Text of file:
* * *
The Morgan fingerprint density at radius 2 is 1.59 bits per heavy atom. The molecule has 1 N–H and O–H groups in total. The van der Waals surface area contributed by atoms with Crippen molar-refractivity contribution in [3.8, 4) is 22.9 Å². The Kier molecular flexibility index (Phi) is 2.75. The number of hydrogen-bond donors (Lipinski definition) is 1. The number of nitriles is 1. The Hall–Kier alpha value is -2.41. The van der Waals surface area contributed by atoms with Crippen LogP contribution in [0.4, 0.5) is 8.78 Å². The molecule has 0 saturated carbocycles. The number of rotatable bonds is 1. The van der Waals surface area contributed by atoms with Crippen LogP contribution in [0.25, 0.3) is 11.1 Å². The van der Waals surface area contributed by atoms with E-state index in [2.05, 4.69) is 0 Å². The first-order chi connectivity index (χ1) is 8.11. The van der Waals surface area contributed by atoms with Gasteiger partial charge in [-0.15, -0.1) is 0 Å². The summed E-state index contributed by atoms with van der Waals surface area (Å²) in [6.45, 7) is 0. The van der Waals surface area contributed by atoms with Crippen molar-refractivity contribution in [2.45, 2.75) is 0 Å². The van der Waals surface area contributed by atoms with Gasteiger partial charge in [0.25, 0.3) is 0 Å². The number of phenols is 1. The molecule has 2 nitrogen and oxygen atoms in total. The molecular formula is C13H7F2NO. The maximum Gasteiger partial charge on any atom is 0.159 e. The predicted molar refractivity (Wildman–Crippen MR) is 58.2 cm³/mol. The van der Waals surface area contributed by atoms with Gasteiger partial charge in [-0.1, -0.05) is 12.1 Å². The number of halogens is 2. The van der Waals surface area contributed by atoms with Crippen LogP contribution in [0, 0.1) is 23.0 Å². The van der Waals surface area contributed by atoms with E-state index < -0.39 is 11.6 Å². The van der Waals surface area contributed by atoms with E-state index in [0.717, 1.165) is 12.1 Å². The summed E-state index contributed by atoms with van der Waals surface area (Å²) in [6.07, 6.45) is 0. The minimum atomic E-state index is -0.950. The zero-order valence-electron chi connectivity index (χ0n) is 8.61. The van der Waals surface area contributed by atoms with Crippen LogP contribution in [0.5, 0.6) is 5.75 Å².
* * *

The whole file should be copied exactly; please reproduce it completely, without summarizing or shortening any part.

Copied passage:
The Morgan fingerprint density at radius 2 is 1.59 bits per heavy atom. The molecule has 1 N–H and O–H groups in total. The van der Waals surface area contributed by atoms with Crippen molar-refractivity contribution in [3.8, 4) is 22.9 Å². The Kier molecular flexibility index (Phi) is 2.75. The number of hydrogen-bond donors (Lipinski definition) is 1. The number of nitriles is 1. The Hall–Kier alpha value is -2.41. The van der Waals surface area contributed by atoms with Crippen LogP contribution in [0.4, 0.5) is 8.78 Å². The molecule has 0 saturated carbocycles. The number of rotatable bonds is 1. The van der Waals surface area contributed by atoms with Crippen LogP contribution in [0.25, 0.3) is 11.1 Å². The van der Waals surface area contributed by atoms with E-state index in [2.05, 4.69) is 0 Å². The first-order chi connectivity index (χ1) is 8.11. The van der Waals surface area contributed by atoms with Gasteiger partial charge in [-0.15, -0.1) is 0 Å². The summed E-state index contributed by atoms with van der Waals surface area (Å²) in [6.45, 7) is 0. The van der Waals surface area contributed by atoms with Crippen molar-refractivity contribution in [2.45, 2.75) is 0 Å². The van der Waals surface area contributed by atoms with Gasteiger partial charge in [0.25, 0.3) is 0 Å². The number of phenols is 1. The molecule has 2 nitrogen and oxygen atoms in total. The molecular formula is C13H7F2NO. The maximum Gasteiger partial charge on any atom is 0.159 e. The predicted molar refractivity (Wildman–Crippen MR) is 58.2 cm³/mol. The van der Waals surface area contributed by atoms with Gasteiger partial charge in [-0.1, -0.05) is 12.1 Å². The number of halogens is 2. The van der Waals surface area contributed by atoms with Crippen LogP contribution in [0, 0.1) is 23.0 Å². The van der Waals surface area contributed by atoms with E-state index < -0.39 is 11.6 Å². The van der Waals surface area contributed by atoms with E-state index in [0.717, 1.165) is 12.1 Å². The summed E-state index contributed by atoms with van der Waals surface area (Å²) in [6.07, 6.45) is 0. The minimum atomic E-state index is -0.950. The zero-order valence-electron chi connectivity index (χ0n) is 8.61. The van der Waals surface area contributed by atoms with Crippen LogP contribution in [0.5, 0.6) is 5.75 Å².